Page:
Latin America: The Trump administration is preparing information to add Venezuela to the U.S. list of state sponsors of terrorism, a punitive designation sought by Rubio (The Washington Post). Venezuela is the fourth-largest foreign supplier of oil to the United States. 

Media: The White House is dropping its effort to strip CNN’s Jim Acosta of his press credentials but says it’s implementing new guidelines governing reporter behavior at future press briefings (The Hill).

The new rules would limit each reporter to one question with follow-ups coming "at the discretion of the president or other White House officials taking questions." Reporters would then have to yield the floor and the microphone.

"Should you refuse to follow these rules in the future, we will take action in accordance with the rules set forth above. The president is aware of this decision and concurs." – the White House in a letter to Acosta

The White House Correspondents’ Association released a statement saying it expects reporters will continue to ask follow-up questions.

IN FOCUS/SHARP TAKES

CONGRESS: In a move legal experts believe may be legally flawed, Senate Democrats who are members of the Judiciary Committee filed suit on Monday to try to block Trump appointee Matthew Whitaker from serving as attorney general. It was the fourth effort questioning Whitaker’s appointment moving now through the courts. Sens. Richard Blumenthal (D-Conn.), Sheldon WhitehouseSheldon WhitehouseKavanaugh impeachment push hits Capitol buzz saw Senate GOP pledges to oppose any efforts to 'pack' Supreme Court Senate Democrats push Trump to permanently shutter migrant detention facility MORE (D-R.I.) and Mazie HironoMazie Keiko HironoDemocratic senators introduce bill to block Trump 'public charge' rule Overnight Health Care: Juul's lobbying efforts fall short as Trump moves to ban flavored e-cigarettes | Facebook removes fact check from anti-abortion video after criticism | Poll: Most Democrats want presidential candidate who would build on ObamaCare Lawmakers urge DNC to name Asian American debate moderator MORE (D-Hawaii) filed their suit through the U.S. District Court for the District of Columbia (The Hill). Some legal analysts question whether they have standing to sue the Justice Department.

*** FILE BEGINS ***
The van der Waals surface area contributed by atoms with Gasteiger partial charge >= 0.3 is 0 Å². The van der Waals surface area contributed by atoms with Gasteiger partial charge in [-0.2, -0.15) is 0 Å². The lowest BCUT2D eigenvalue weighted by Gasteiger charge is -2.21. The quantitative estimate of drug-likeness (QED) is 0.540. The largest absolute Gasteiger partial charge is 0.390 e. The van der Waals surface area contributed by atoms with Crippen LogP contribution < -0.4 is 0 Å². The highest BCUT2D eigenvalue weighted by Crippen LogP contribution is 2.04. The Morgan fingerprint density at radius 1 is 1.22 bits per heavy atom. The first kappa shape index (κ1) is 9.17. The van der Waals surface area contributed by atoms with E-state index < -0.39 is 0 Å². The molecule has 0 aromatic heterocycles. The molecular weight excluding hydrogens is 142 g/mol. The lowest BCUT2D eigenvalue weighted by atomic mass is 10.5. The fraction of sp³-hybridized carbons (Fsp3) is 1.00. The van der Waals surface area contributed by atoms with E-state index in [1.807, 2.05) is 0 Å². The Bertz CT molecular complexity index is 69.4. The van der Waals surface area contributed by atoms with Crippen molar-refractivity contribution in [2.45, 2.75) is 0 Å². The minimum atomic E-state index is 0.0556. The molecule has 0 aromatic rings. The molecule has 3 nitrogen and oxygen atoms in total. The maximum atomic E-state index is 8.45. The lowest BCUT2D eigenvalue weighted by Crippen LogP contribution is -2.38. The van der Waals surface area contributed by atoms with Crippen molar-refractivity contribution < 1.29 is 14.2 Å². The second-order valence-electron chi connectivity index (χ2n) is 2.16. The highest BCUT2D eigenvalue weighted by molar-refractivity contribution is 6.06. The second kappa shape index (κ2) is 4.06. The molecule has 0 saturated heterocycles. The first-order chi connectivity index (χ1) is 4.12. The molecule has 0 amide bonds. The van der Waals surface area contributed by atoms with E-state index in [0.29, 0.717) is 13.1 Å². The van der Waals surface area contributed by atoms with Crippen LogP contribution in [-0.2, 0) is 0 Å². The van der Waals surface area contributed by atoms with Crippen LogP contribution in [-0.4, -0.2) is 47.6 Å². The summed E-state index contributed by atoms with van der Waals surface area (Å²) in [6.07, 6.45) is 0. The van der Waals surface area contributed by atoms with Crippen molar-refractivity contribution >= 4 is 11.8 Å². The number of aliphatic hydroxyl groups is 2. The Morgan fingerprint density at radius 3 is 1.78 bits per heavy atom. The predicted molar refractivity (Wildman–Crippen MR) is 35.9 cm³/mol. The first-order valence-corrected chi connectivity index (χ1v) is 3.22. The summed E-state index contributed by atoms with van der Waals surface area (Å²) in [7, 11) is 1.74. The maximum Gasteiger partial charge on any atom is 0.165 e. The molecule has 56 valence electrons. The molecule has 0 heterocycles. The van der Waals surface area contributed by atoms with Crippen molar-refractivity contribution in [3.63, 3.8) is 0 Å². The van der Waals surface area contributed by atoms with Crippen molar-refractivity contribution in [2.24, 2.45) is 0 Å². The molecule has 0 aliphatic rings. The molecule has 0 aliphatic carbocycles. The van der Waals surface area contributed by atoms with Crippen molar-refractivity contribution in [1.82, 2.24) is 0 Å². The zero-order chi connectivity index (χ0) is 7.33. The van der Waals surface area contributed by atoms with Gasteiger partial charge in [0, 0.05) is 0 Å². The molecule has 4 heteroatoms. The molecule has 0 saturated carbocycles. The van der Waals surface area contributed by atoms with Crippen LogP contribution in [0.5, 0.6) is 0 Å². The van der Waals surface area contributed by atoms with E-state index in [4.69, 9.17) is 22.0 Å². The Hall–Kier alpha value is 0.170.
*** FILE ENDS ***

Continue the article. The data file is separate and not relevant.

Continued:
Trump suggests he feels no sense of urgency to nominate an attorney general to be confirmed by the Senate, either this year or early in 2019. Senate Republicans, however, have urged Trump to move quickly to name a replacement for former Attorney General Jeff SessionsJefferson (Jeff) Beauregard SessionsLewandowski says he's under no obligation to speak truthfully to the media Nadler considering holding Lewandowski in contempt Lewandowski, Democrats tangle at testy hearing MORE, who resigned at Trump’s request on Nov. 7.